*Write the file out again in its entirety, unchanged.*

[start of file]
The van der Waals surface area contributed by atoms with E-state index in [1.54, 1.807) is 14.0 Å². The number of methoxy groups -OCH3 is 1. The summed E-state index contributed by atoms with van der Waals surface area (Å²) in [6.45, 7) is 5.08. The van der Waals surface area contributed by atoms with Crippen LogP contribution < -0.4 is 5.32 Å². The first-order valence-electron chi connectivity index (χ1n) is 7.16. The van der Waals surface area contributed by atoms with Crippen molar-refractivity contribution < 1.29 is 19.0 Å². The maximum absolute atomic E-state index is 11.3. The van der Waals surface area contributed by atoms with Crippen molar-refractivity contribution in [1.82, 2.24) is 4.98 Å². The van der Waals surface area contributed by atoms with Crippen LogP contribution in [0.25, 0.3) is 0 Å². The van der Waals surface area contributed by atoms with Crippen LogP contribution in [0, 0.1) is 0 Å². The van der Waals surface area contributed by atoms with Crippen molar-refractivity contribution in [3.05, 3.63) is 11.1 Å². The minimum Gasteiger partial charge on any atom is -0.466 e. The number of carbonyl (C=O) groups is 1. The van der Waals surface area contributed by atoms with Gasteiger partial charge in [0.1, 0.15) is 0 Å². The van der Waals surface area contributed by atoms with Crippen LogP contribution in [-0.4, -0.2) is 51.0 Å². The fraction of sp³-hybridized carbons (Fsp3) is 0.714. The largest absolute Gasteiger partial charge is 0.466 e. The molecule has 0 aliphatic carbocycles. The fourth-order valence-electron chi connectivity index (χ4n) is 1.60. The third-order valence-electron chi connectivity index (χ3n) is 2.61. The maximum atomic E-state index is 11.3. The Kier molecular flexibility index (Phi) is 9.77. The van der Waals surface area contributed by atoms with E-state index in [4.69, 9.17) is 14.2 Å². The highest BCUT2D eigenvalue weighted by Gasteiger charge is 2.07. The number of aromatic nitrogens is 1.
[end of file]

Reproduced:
The van der Waals surface area contributed by atoms with E-state index in [1.54, 1.807) is 14.0 Å². The number of methoxy groups -OCH3 is 1. The summed E-state index contributed by atoms with van der Waals surface area (Å²) in [6.45, 7) is 5.08. The van der Waals surface area contributed by atoms with Crippen LogP contribution < -0.4 is 5.32 Å². The first-order valence-electron chi connectivity index (χ1n) is 7.16. The van der Waals surface area contributed by atoms with Crippen molar-refractivity contribution < 1.29 is 19.0 Å². The maximum absolute atomic E-state index is 11.3. The van der Waals surface area contributed by atoms with Crippen molar-refractivity contribution in [1.82, 2.24) is 4.98 Å². The van der Waals surface area contributed by atoms with Crippen LogP contribution in [0.25, 0.3) is 0 Å². The van der Waals surface area contributed by atoms with Crippen LogP contribution in [0, 0.1) is 0 Å². The van der Waals surface area contributed by atoms with Crippen molar-refractivity contribution in [3.05, 3.63) is 11.1 Å². The minimum Gasteiger partial charge on any atom is -0.466 e. The number of carbonyl (C=O) groups is 1. The van der Waals surface area contributed by atoms with Gasteiger partial charge in [0.1, 0.15) is 0 Å². The van der Waals surface area contributed by atoms with Crippen LogP contribution in [-0.4, -0.2) is 51.0 Å². The fraction of sp³-hybridized carbons (Fsp3) is 0.714. The largest absolute Gasteiger partial charge is 0.466 e. The molecule has 0 aliphatic carbocycles. The fourth-order valence-electron chi connectivity index (χ4n) is 1.60. The third-order valence-electron chi connectivity index (χ3n) is 2.61. The maximum atomic E-state index is 11.3. The Kier molecular flexibility index (Phi) is 9.77. The van der Waals surface area contributed by atoms with E-state index in [4.69, 9.17) is 14.2 Å². The highest BCUT2D eigenvalue weighted by Gasteiger charge is 2.07. The number of aromatic nitrogens is 1.